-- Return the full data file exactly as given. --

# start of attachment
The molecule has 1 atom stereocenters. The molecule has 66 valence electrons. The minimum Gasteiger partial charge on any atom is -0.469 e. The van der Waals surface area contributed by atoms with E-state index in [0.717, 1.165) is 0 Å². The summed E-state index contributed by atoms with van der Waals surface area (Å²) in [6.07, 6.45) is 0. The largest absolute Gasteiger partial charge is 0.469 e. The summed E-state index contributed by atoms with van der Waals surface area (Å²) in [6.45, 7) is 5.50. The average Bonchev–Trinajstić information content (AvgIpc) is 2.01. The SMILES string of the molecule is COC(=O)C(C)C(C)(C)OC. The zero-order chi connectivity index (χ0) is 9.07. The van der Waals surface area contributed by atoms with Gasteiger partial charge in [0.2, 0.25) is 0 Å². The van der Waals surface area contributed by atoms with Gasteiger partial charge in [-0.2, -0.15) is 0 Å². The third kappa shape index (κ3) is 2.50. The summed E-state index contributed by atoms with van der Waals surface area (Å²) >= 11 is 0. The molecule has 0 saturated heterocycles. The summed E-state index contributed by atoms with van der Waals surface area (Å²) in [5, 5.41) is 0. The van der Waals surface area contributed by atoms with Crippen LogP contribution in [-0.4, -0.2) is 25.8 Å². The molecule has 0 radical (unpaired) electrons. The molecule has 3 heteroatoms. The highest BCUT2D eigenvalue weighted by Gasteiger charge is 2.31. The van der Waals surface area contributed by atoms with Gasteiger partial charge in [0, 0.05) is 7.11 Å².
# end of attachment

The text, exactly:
The molecule has 1 atom stereocenters. The molecule has 66 valence electrons. The minimum Gasteiger partial charge on any atom is -0.469 e. The van der Waals surface area contributed by atoms with E-state index in [0.717, 1.165) is 0 Å². The summed E-state index contributed by atoms with van der Waals surface area (Å²) in [6.07, 6.45) is 0. The largest absolute Gasteiger partial charge is 0.469 e. The summed E-state index contributed by atoms with van der Waals surface area (Å²) in [6.45, 7) is 5.50. The average Bonchev–Trinajstić information content (AvgIpc) is 2.01. The SMILES string of the molecule is COC(=O)C(C)C(C)(C)OC. The zero-order chi connectivity index (χ0) is 9.07. The van der Waals surface area contributed by atoms with Gasteiger partial charge in [0.2, 0.25) is 0 Å². The van der Waals surface area contributed by atoms with Gasteiger partial charge in [-0.2, -0.15) is 0 Å². The third kappa shape index (κ3) is 2.50. The summed E-state index contributed by atoms with van der Waals surface area (Å²) >= 11 is 0. The molecule has 0 saturated heterocycles. The summed E-state index contributed by atoms with van der Waals surface area (Å²) in [5, 5.41) is 0. The van der Waals surface area contributed by atoms with Crippen LogP contribution in [-0.4, -0.2) is 25.8 Å². The molecule has 0 radical (unpaired) electrons. The molecule has 3 heteroatoms. The highest BCUT2D eigenvalue weighted by Gasteiger charge is 2.31. The van der Waals surface area contributed by atoms with Gasteiger partial charge in [0, 0.05) is 7.11 Å².